V. I.   Lenin

The Working Class and Revolution

Written: Written in August 1905
Published: First published in 1926 in Lenin Miscellany V. Published according to the manuscript.
Source: Lenin Collected Works, Progress Publishers, 1972, Moscow, Volume 9, pages 207-208.
Translated: The Late Abraham Fineberg and Julius Katzer
Transcription\Markup: R. Cymbala
Public Domain: Lenin Internet Archive (2004). You may freely copy, distribute, display and perform this work; as well as make derivative and commercial works. Please credit “Marxists Internet Archive” as your source.
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1. The democratic and the socialist revolution.

2. The bourgeois nature of the democratic revolution. (“Bourgeois and socialist revolution.”)

3. The tasks of Social-Democracy as an independent class party of the proletariat.

4. The role of the peasantry in the democratic revolution.

5. Insurrection and the revolutionary army.

6. The revolutionary government. Its tasks.

7. The revolutionary-democratic dictatorship of the proletariat and the peasantry.

1. α) The aims of the working class. β)   Social-Democracy.   Our programme. γ)The   maximum   and δ) the   minimum   programme. {A description of it (compare 6 points[1] )}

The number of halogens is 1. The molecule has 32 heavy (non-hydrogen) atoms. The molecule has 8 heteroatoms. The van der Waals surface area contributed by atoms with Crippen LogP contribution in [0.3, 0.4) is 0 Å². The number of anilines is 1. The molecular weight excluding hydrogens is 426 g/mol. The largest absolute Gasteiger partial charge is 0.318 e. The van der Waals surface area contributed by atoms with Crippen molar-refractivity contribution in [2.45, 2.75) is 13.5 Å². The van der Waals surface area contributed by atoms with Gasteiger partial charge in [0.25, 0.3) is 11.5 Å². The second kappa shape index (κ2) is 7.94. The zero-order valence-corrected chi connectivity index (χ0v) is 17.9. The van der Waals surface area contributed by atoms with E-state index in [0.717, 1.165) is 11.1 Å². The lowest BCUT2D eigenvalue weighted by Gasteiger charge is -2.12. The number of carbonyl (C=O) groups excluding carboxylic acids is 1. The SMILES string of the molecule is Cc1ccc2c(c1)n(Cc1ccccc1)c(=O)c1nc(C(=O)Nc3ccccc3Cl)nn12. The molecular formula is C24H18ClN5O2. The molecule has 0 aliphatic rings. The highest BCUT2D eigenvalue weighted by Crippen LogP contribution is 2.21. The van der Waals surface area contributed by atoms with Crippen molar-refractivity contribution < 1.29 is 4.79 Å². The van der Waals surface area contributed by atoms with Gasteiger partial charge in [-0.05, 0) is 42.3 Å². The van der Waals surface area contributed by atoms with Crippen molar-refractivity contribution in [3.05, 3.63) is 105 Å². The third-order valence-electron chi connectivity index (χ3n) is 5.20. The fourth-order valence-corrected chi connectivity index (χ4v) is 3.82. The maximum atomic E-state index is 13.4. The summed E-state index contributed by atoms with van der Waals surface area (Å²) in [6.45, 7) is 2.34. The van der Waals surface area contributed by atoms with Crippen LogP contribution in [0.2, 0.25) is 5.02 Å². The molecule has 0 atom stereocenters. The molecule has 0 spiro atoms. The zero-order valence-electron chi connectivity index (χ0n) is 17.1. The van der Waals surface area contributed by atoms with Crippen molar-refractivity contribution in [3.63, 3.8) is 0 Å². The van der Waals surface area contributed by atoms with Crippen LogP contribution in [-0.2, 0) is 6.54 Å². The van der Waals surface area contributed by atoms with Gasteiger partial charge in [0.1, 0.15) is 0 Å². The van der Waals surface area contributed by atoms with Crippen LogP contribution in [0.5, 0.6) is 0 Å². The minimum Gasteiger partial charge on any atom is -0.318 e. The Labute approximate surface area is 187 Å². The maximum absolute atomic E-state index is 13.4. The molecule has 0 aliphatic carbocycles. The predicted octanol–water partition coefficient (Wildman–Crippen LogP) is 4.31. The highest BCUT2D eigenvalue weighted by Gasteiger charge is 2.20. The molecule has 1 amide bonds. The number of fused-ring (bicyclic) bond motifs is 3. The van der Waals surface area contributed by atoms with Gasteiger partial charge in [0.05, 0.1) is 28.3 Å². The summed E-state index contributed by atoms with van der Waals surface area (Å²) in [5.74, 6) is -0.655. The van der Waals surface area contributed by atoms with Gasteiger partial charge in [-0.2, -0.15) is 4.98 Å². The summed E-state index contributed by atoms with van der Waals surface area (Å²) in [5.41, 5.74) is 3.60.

ε) The democratic and the socialist revolution.

2.   The bourgeois and the socialist revolution.   Why is the democratic revolution bourgeois in nature? α) Commodity and capitalist production. β) The economic essence. γ) The Constitutional-Democratic Party, its programme, and its class essence.   A class party.   Zemstvo congresses. Unions of intellectuals. The legal press.

b) Bourgeois advice to the proletariat: the trade union struggle, etc.

3. Conclusions from the above.   An independent class party.   Organisation—trade union and Party, agitational, and military. Marxism: “a doctrine”.

4. The peasantry’s special interests. Remnants of serf-ownership. Why is the role of the peasantry in the democratic revolution of particular importance? The   "general redistribution” and its significance. The peasants are the workers’ natural allies. The peasantry’s petty-bourgeois nature.

5. The uprising. Moral and material force.
Arming of the people.   Military   organisation (military problems, etc.). The revolutionary army. (Example: Nizhni-Novgorod and Ekaterinoslav) ((bombs, arms)).

6. The revolutionary government, the   organ   of uprising. The significance of a revolutionary government and revolutionary   power.   Participation in a revolutionary government. The programme of a revolutionary government: 6   points. Get Europe moving.

7. What is dictatorship? Dictatorship of a   class   and dictatorship of an individual. Democratic dictatorship. Classes.


[1] See p. 183 of this volume.—Ed.

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